Weekend links 648

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The Twittering Machine (1922) by Paul Klee.

• “Thinking of ‘writer Twitter’ as more important than writers themselves is an insult to the profession. People have been trading words for money for thousands of years. They will continue to do so after the death of a platform built on manufactured outrage, social hierarchy, unfunny jokes, stale memes, pornography, and spam. I mention this Atlantic essay only because it echoes what so many people are saying in the ether right now, not to pick on its author. The piece reads like a parody of how writers overestimate the importance of Twitter to their work and careers. It’s frankly a little embarrassing. Your work is the product you sell! Not the shitty jokes you tell with people you want to impress.” Freddie deBoer on the kerfuffle du jour. For “writer” see also “artist” or anyone else working at the intersection between commerce and creativity. From what I’ve read this week about potential technical problems at the pestilential birdcage I’d be less sanguine about its immediate survival. Since I retreated from the place as an active user two-and-a-half years ago all I get from it is the inflated subscriber number you see on the right-hand side of this page, a combination of Twitter followers plus email subscribers. The latter currently stand at some 270 individuals so if you’re among that number you can consider yourself part of a more exclusive group. And thanks for subscribing!

• “…the books of the past, besides adding to our understanding, offer something we also need: repose, refreshment and renewal. They help us keep going through dark times, they lift our spirits, they comfort us. Which means that I also strongly agree with the poet John Ashbery, who once wrote, ‘I am aware of the pejorative associations of the word “escapist,” but I insist that we need all the escapism we can get and even that isn’t going to be enough.'” Michael Dirda makes a case for reading classic, unusual and neglected books. Kudos for the mention of Anthony Skene‘s Monsieur Zenith, a character few of Dirda’s readers will have heard of.

• “While Haeckel’s paintings turn the floating phantoms into baroque spectacles of colour and flowing form, Mayer’s medusae are more sober, their tentacles subdued, their umbellate bells transparent.” Kevin Dann on the jellyfish and other “floating phantoms” described in AG Mayer’s Medusae of the World (1910).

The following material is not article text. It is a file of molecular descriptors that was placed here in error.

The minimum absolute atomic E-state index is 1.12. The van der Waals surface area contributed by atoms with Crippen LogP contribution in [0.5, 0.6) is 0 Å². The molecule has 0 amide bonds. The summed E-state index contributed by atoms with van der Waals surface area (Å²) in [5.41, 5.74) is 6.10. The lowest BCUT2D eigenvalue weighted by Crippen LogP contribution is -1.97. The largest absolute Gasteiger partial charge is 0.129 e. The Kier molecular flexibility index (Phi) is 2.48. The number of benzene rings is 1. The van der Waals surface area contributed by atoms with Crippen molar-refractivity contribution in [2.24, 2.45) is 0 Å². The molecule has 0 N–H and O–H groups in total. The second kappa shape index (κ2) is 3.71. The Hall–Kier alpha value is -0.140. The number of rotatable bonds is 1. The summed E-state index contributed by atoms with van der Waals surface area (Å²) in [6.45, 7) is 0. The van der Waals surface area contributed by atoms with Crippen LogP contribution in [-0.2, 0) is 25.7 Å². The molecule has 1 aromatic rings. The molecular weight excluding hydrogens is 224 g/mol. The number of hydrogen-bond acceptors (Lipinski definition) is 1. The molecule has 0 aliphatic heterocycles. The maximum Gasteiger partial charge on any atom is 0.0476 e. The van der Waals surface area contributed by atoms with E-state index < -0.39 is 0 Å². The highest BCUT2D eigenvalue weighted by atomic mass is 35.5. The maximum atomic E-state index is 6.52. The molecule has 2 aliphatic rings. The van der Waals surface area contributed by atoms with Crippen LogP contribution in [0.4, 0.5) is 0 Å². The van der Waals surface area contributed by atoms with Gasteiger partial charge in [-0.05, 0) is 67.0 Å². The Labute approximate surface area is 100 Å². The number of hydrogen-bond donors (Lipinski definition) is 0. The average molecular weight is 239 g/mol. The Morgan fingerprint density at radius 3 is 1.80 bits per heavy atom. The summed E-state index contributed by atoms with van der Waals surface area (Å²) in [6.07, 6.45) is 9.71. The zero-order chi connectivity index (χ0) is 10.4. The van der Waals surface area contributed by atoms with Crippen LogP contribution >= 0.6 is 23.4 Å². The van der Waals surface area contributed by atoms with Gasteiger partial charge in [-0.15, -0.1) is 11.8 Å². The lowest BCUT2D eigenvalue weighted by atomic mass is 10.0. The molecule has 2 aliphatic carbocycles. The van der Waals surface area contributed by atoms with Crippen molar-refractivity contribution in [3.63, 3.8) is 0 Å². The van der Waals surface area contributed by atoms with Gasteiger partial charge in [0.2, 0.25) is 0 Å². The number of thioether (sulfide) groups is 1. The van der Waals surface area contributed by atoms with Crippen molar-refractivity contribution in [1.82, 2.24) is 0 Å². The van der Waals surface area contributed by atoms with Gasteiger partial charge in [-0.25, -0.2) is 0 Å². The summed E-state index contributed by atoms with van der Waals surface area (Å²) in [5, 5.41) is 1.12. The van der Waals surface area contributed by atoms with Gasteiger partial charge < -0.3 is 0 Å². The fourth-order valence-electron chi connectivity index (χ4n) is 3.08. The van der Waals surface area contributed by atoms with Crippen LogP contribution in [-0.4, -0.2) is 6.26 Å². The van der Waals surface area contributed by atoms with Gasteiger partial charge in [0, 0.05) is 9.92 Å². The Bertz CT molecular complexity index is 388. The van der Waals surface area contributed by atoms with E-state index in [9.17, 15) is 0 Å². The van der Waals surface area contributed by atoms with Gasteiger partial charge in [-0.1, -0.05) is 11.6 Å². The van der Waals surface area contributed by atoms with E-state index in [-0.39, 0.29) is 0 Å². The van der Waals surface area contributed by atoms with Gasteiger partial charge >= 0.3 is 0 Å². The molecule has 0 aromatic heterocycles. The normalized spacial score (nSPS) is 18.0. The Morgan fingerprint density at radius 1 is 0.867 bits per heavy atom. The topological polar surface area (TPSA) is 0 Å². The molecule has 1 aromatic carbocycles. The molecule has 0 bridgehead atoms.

• “The passing of time has added potency to the images, giving this interpretation of the Dracula story the feel of a distant fairy tale, a myth emerging from the mists of time, erupting across the world of cinema, its shadow reaching everywhere.” Martyn Bamber on 100 years of Murnau’s Nosferatu.

• At AnOther: Camille Vivier talks about shooting nude models in the treasure-filled home of HR Giger.

• New music: In Concert & In Residence by Sarah Davachi, and Anglo-Saxon Androids by Moon Wiring Club.

• At Spoon & Tamago: Kimono portraits were popular souvenirs for sailors visiting Japan in the 1800s.

• Mix of the week: Saturnalia: Deep Jazz for Long Nights, 1969–1980 at Aquarium Drunkard.

• At Dennis Cooper’s: Clouds.

Dark Clouds With Silver Linings (1961) by Sun Ra | Obscured By Clouds (1972) by Pink Floyd | Firmament (Cloudscape) (1995) by Main

Weekend links 588

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Gerry Barney’s logo for British Rail. A page from the British Rail Corporate Identity Manual (1965).

• RIP Russ Kick, writer, editor, and founder of many websites/blogs such as Rare Erotica, Books Are People Too and (notoriously) the several iterations of The Memory Hole, a space dedicated to keeping visible information that successive US governments would have preferred to remain unseen. I’d known Russ remotely for many years, initially as a reviewer of the Savoy comics in Outposts. Savoy Books later helped find him a publisher for Psychotropedia: A Guide to Publications on the Periphery, a wide-ranging overview of alternative/underground print culture in the late 1990s. In 2004 his information activism gave him a fleeting taste of world-wide attention when he forced the Bush administration to make public the photos of flag-draped coffins returning from Iraq. The scandal put his name on the front pages of newspapers that should have been finding those photos for themselves instead of cheerleading the war. A run of books for Disinformation presented his archival researches for the general reader, then in 2012 he edited The Graphic Canon, a massive three-volume collection of comics and illustrations based on classic works of literature. I was among the many contributors to the latter with an adaptation of The Picture of Dorian Gray, and would have worked on the follow-up collection of crime stories if I hadn’t been busy with other things. I had hoped that we might work together again in the future.

• “‘The new mainstream has attempted to erase the innovations of the avant-garde from jazz history,’ the film declares.” Geeta Dayal reviews Fire Music, a documentary about the jazz innovations of the 1960s.

• I don’t have the hardware to play this but Sable is a new computer game from Raw Fury whose design owes much to the desert landscapes seen in comics by Moebius.

• New/old music: Stealing Sheep and The Radiophonic Workshop reimagine the score for René Laloux’s animated science-fiction film La Planète Sauvage.

• At Spine: Savannah Cordova on how to perfect your book cover’s typography. Having recently designed an all-type cover design this is timely.

• Mixes of the week: Isolatedmix 113 by Sunju Hargun, XLR8R Podcast 714 by Soela, and Holograficzne Widmo ze Bart De Paepe by David Colohan.

• “If it ain’t broke, don’t fix it.” Gerry Barney, designer of the British Rail logo, doesn’t like the green reworking of his design.